Baltimore spends too much
A large number of people are concerned about the level of federal government spending, but there does not seem to be much concern about spending in Baltimore. I have lived here since 1960 and I have never seen spending like this before.
It seems to have started with the arrival of Village Administrator Marsha Hall. First there was the Service Superintendent who was to be the “boss” of the department “bosses.” Well, sanity finally prevailed and that position was eliminated. Then there was the employment of a “full time” police chief and the growth of the police department. Village council and the apparently the mayor think this spending is good for Baltimore, because it seems that they “rubber stamp” everything that the administrator wants to do. We have a new underground water storage tank, paid for with our tax dollars, that was built to accommodate the “growth of Baltimore.” Just look at the 1960 U.S. Census figures and compare them to the 2010 ones and show me the “growth of Baltimore.”
I remember when we had a street repaving project every year, but can you tell me when we last had a street in Baltimore paved? The village attorney appears to be the busiest person town with all the new laws and rules that are being initiated, all while businesses downtown are struggling, other than the empty storefronts.
Baltimore used to give a “credit” of 50 percent for the income taxes local residents pay where they are employed, but that is gone too. Baltimore owned the pizza shop and received rent from that building for several years, but for whatever purpose the building was sold. My guess is that they needed the money. Now that they see that they cannot afford the police department, they want us to pay for it with property taxes. I wonder if the ballot issue is approved and the financial burden is passed on to property owners and ultimately to tenants whether Baltimore will lower the income tax. I doubt it.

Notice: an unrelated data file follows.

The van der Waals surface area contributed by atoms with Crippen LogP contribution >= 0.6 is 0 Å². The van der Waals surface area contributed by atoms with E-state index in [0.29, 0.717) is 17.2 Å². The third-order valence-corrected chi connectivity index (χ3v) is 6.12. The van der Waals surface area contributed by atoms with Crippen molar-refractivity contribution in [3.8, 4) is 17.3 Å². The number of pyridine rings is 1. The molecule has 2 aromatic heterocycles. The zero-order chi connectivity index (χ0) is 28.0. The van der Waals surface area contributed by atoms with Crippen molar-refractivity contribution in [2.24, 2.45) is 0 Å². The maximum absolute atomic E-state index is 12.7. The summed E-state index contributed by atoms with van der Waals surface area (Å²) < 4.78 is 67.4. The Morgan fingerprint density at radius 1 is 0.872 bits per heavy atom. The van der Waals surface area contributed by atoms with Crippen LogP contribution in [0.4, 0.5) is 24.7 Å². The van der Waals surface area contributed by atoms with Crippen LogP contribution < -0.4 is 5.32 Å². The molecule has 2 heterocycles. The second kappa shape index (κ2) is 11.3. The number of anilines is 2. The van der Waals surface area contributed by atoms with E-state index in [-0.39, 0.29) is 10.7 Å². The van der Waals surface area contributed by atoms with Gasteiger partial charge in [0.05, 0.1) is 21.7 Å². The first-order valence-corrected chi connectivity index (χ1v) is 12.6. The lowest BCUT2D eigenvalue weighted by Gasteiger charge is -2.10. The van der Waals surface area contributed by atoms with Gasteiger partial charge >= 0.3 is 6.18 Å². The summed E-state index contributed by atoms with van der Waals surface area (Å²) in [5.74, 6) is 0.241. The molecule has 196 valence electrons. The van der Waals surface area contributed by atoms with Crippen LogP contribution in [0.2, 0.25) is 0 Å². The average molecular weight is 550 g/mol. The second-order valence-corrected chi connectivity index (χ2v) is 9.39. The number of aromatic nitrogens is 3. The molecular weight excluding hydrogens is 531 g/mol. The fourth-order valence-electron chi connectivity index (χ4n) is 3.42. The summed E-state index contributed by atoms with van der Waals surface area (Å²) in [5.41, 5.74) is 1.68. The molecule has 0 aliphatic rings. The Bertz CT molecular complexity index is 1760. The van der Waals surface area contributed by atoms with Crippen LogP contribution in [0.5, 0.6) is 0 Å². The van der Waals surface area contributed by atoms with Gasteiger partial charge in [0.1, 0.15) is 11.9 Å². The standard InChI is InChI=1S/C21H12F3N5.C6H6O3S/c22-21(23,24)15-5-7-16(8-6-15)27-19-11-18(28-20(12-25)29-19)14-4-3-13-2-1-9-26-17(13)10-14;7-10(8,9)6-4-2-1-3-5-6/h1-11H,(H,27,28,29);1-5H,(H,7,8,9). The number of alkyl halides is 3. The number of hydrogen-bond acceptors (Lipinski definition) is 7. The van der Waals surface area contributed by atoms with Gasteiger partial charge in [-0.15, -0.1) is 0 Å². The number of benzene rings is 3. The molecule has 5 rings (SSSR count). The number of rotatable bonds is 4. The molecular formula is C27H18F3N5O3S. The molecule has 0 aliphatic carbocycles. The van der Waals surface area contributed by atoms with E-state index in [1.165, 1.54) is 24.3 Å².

Baltimore has only one other source of tax revenue and that involves taxing Social Security and retirement income. That would bring about a lot of “new faces” in the village’s elective offices. Rather than risk the “ire” of seniors, they chose trying to unload the huge costs associated with the operation of the police department onto village property owners. I have no issue with the police department other than its size and cost to operate.
Government at all levels has transformed from being a servant of the people to people being servant o government. To my knowledge, the village administrator does not live Baltimore, but likely pays income tax to Baltimore, but property owners are the people who will get to pay for the police department that was likely a result of her ideas and now the village can no longer afford.
Charles R. Lamb